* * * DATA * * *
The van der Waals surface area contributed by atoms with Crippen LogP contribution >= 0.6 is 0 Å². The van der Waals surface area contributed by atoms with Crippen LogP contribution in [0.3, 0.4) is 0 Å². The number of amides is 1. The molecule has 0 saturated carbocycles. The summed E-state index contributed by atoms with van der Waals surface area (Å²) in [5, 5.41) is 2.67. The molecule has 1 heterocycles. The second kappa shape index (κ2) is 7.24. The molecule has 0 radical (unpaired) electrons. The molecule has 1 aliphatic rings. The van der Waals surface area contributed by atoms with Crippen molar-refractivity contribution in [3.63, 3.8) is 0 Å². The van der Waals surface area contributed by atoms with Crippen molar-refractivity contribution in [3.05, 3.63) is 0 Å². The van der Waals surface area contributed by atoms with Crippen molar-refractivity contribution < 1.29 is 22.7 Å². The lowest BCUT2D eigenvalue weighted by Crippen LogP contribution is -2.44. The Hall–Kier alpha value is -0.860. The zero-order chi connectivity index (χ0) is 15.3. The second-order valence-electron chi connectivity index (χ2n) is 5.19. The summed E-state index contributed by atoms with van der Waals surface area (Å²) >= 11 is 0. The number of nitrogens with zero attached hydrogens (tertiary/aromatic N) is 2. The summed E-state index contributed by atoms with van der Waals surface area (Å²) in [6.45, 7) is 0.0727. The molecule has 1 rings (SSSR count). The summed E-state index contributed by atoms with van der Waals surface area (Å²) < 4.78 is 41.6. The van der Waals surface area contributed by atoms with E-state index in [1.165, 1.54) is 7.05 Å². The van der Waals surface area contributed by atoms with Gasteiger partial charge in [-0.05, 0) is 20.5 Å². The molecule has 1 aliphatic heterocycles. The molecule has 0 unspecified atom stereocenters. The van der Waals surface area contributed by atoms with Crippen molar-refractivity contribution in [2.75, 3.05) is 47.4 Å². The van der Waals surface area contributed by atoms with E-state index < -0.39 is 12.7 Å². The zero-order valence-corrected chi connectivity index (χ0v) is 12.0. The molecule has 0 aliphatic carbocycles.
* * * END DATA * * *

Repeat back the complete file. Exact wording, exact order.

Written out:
The van der Waals surface area contributed by atoms with Crippen LogP contribution >= 0.6 is 0 Å². The van der Waals surface area contributed by atoms with Crippen LogP contribution in [0.3, 0.4) is 0 Å². The number of amides is 1. The molecule has 0 saturated carbocycles. The summed E-state index contributed by atoms with van der Waals surface area (Å²) in [5, 5.41) is 2.67. The molecule has 1 heterocycles. The second kappa shape index (κ2) is 7.24. The molecule has 0 radical (unpaired) electrons. The molecule has 1 aliphatic rings. The van der Waals surface area contributed by atoms with Crippen molar-refractivity contribution in [3.63, 3.8) is 0 Å². The van der Waals surface area contributed by atoms with Crippen molar-refractivity contribution in [3.05, 3.63) is 0 Å². The van der Waals surface area contributed by atoms with Crippen molar-refractivity contribution < 1.29 is 22.7 Å². The lowest BCUT2D eigenvalue weighted by Crippen LogP contribution is -2.44. The Hall–Kier alpha value is -0.860. The zero-order chi connectivity index (χ0) is 15.3. The second-order valence-electron chi connectivity index (χ2n) is 5.19. The summed E-state index contributed by atoms with van der Waals surface area (Å²) >= 11 is 0. The number of nitrogens with zero attached hydrogens (tertiary/aromatic N) is 2. The summed E-state index contributed by atoms with van der Waals surface area (Å²) in [6.45, 7) is 0.0727. The molecule has 1 rings (SSSR count). The summed E-state index contributed by atoms with van der Waals surface area (Å²) < 4.78 is 41.6. The van der Waals surface area contributed by atoms with E-state index in [1.165, 1.54) is 7.05 Å². The van der Waals surface area contributed by atoms with Gasteiger partial charge in [-0.05, 0) is 20.5 Å². The molecule has 1 aliphatic heterocycles. The molecule has 0 unspecified atom stereocenters. The van der Waals surface area contributed by atoms with Crippen molar-refractivity contribution in [2.75, 3.05) is 47.4 Å². The van der Waals surface area contributed by atoms with E-state index < -0.39 is 12.7 Å². The zero-order valence-corrected chi connectivity index (χ0v) is 12.0. The molecule has 0 aliphatic carbocycles.